dry eye in dogs - keratoconjunctivitis sicca dog

Dry Eye in Dogs Keratoconjunctivitis Sicca (KCS)

What Is Keratoconjunctivitis Sicca (KCS) in Dogs?

A condition known as keratoconjunctivitis sicca (KCS) causes dogs to experience dry eyes. It is more often referred to as dry eye in dogs. However, the specific medical term relates to the inflammation of the cornea and the surrounding conjunctiva tissues that begin to dry out.

This common condition is brought on by the lack of aqueous production by the lacrimal gland or the third eyelid gland. Dry eye in dogs is often overlooked, even though the diagnosis of the condition is relatively straightforward.

Tears play an essential role in maintaining the surface of the eyes because they provide for the avascular cornea’s metabolic requirements. Tears contain globulins and other antimicrobial materials that ensure foreign bodies (such as dirt) are washed away. Another function of tears is to lubricate ocular surfaces and help with the optical refraction process.

The tear film (which coats the cornea and keeps the eyes feeling moist and comfortable) is made of up of three layers. The lipid layer is the outermost layer, and the mucin layer is the innermost layer. However, most of the physiological functions involves the aqueous layer, which is the largest layer and is located between the lipid and mucin layers.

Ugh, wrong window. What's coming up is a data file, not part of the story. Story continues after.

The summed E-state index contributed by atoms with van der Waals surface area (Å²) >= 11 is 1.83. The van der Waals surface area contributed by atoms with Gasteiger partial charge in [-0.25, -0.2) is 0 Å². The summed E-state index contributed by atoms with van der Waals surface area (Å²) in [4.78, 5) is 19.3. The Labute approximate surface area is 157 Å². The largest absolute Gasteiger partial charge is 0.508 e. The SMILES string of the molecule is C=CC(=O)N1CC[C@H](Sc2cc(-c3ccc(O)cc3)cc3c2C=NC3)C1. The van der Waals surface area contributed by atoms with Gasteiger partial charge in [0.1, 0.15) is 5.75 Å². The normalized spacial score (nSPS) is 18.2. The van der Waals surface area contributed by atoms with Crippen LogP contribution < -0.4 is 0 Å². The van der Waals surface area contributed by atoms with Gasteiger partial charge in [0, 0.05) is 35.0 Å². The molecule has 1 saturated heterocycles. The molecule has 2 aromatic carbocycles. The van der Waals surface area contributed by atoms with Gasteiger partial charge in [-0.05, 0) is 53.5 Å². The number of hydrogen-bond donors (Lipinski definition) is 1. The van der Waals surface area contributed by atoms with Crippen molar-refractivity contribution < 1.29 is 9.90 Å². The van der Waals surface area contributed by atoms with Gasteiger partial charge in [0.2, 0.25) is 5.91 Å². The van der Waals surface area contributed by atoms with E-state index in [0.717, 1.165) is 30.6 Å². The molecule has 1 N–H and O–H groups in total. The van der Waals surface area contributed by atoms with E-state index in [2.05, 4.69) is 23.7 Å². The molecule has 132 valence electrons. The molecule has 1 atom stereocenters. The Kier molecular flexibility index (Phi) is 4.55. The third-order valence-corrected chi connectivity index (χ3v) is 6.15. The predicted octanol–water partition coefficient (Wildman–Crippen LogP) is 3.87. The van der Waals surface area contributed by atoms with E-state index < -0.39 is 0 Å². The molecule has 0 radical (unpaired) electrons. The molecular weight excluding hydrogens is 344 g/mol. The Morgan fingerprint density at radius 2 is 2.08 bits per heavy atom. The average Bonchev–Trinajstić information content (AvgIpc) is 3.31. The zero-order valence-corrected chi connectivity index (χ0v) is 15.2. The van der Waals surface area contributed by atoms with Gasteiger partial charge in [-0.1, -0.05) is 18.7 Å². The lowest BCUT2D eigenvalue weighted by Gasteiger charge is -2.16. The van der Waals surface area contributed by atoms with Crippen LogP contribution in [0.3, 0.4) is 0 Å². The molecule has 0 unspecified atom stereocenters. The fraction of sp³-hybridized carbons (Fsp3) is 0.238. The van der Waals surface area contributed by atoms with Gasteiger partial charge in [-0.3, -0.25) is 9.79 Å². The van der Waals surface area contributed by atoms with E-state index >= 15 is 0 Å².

In canines, the largest percentage of production of the aqueous layer occurs in the lacrimal gland, with the remainder produced by the third eyelid. Once the ocular surfaces have been washed with tears, they will flow through the puncta where they will reach the nasolacrimal system before draining into either the oral or nasal cavity.

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Anatomy of the canine eye

What Causes Dry Eye in Dogs?

A reduction in tear production can be caused by the following:

  • Immune mediated diseases, which can damage the glands that produce tears
  • Hypothyroidism, which decreases a dog’s metabolism and affects every part of the body
  • Systemic diseases (such as canine distemper)
  • General anesthetic, which can significantly reduce tear production for up to 24 hours after being administered
  • Topical/Systemic Atropine, which is a drug used to treat eyes but also has a potential side effect of decreasing tear production